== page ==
OPINION: We have ingredients for success, but need recipe
State economists tell us Alaska has shed 3,640 oil and gas jobs over the past two years. The last time we saw job losses of that magnitude was in the 1980s? And - these thousands of oil and gas jobs lost do not include the hundreds of other jobs that have evaporated due to the cut-backs in our one sustaining industry?
This represents a lost payroll of hundreds of millions of dollars - $166,000 for every primary job - and millions more from other economic sectors as every primary oil and gas job supports 20 other jobs.
"I about cried when I first saw the data [--?it was shocking," said an economist with the Alaska Department of Labor and Workforce Development who tracks the numbers.
I felt the same as I watched Alaskan after Alaskan testify on HB 111, the latest effort to raise oil taxes and eliminate the incentives that gave us the first increase in production in more than a decade. I heard their stories of losing their jobs, laying off valued employees and moving their business outside.
Alaska has all the ingredients for success — if we would only find a winning recipe.
Our geology is world-class - so good our explorers found three of the biggest discoveries in the world in just the last year.
We have many of the assets we need already in place - the existing North Slope infrastructure, the pipeline and the marine terminal at Valdez.
We have some of the best workers in the world.
That's the upside. Here's the down.
Alaska is very, very expensive. It takes $3-4 billion a year just to stabilize production on the North Slope - and up to $10 billion to bring some of the new discoveries on-line.
Attracting this level of investment is challenging in the best of times but increasingly difficult in times of low oil prices.
Investors want to know what the rules are before they commit — and that's a big problem in Alaska. We have an almost serendipity attitude when it comes to oil taxes. We've changed the production tax rules six times in the last 11 years - and we're talking about doing it again - even though it was less than a year ago when the legislature last changed them.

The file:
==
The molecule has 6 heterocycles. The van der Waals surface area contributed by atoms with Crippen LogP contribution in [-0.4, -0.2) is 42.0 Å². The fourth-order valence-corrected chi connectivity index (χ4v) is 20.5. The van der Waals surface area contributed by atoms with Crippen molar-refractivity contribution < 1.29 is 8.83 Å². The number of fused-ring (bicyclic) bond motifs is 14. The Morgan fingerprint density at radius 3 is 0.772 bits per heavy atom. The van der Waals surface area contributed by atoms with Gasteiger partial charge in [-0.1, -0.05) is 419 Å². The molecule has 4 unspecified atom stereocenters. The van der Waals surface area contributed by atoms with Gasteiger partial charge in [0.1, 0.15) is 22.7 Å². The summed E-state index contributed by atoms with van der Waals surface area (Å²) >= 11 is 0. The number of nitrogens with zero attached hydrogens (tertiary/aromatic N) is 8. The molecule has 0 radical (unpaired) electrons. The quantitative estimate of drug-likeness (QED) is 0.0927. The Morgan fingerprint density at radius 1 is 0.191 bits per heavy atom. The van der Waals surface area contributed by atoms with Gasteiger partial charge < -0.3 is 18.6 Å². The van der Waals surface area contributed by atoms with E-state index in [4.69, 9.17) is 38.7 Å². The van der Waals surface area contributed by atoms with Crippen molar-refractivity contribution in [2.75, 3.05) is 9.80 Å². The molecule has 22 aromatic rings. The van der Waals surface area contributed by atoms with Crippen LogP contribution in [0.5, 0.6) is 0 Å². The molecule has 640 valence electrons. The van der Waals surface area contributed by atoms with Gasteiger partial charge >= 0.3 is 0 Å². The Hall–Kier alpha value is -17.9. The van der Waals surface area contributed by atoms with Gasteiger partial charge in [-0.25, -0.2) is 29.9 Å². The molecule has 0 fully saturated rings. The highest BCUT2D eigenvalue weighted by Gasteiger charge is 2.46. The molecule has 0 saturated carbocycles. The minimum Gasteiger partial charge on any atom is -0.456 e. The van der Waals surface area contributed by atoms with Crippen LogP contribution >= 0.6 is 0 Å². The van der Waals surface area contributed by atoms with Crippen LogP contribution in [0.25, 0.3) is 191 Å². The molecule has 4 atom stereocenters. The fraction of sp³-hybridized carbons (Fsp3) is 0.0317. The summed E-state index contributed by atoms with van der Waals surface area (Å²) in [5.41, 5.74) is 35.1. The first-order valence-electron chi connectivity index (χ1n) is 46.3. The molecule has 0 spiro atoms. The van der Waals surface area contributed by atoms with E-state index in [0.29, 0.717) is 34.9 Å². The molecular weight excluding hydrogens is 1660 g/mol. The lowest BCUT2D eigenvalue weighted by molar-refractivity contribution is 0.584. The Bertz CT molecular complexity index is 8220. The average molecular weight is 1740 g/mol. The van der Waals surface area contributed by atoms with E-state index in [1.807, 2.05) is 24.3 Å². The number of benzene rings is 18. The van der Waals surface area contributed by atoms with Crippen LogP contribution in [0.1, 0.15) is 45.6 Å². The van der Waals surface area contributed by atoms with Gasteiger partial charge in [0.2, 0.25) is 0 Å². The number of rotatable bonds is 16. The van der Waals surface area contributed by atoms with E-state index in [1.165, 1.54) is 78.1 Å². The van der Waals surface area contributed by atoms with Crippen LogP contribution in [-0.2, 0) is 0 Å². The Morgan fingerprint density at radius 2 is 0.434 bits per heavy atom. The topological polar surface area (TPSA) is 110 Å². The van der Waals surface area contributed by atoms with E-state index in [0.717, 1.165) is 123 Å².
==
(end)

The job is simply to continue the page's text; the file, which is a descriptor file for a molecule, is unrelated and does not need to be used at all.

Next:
Investors also need to know that a promise made is a promise kept. With the passage of SB 21 in 2013, we lured new explorers to Alaska with the promise of incentives. They came, we signed contracts with them, they found financing based on those contracts and then went out and found a huge amount of new oil and gas. But like the cheat who crosses his fingers behind his back, we now say we're sorry but we have to renege on what we said we'd do.
I don't know about you but I would be out of business if this were my business model.
Our oil and gas industry can continue to be a healthy pillar of our economy if we can keep our part of the bargain and stop changing the rules at a whim. We passed SB 21 to provide the industry and the state with a more stable, predictable and durable tax system. Then Alaska said yes to this model when they voted to keep SB 21 the law of the land.
And SB 21 has delivered on its promise.
North Slope production increased for the first time in almost 15 years last year.
Even with low oil prices, industry invested more than $5 billion in projects that increased production from existing fields and brought new fields online.
New explorers found new oil in unexpected places.
The state took in more oil revenue than it would have under the old tax regime called ACES. In fact, Department of Revenue Commissioner Randy Hoffbeck told Senate Finance that "SB 21 brings in substantially more revenue to the State at low prices than ACES."
For 40 years, oil has paid Alaska's bills. Even today, it still accounts for 72 percent of unrestricted state revenues. We all recognize that we have a very large fiscal problem but we cannot continue to balance our finances on the back of oil alone.
We need a stable, predictable tax law that lets us develop our incredible potential.
I hope the co-chairs of House Resources are listening. We Alaskans need to continue letting them know that we want to keep Alaska's investments safe and our economy growing.
Gail Phillips served in the Legislature when oil fell below $8/barrel and helped balance a budget that took care of Alaska while keeping its largest industry whole.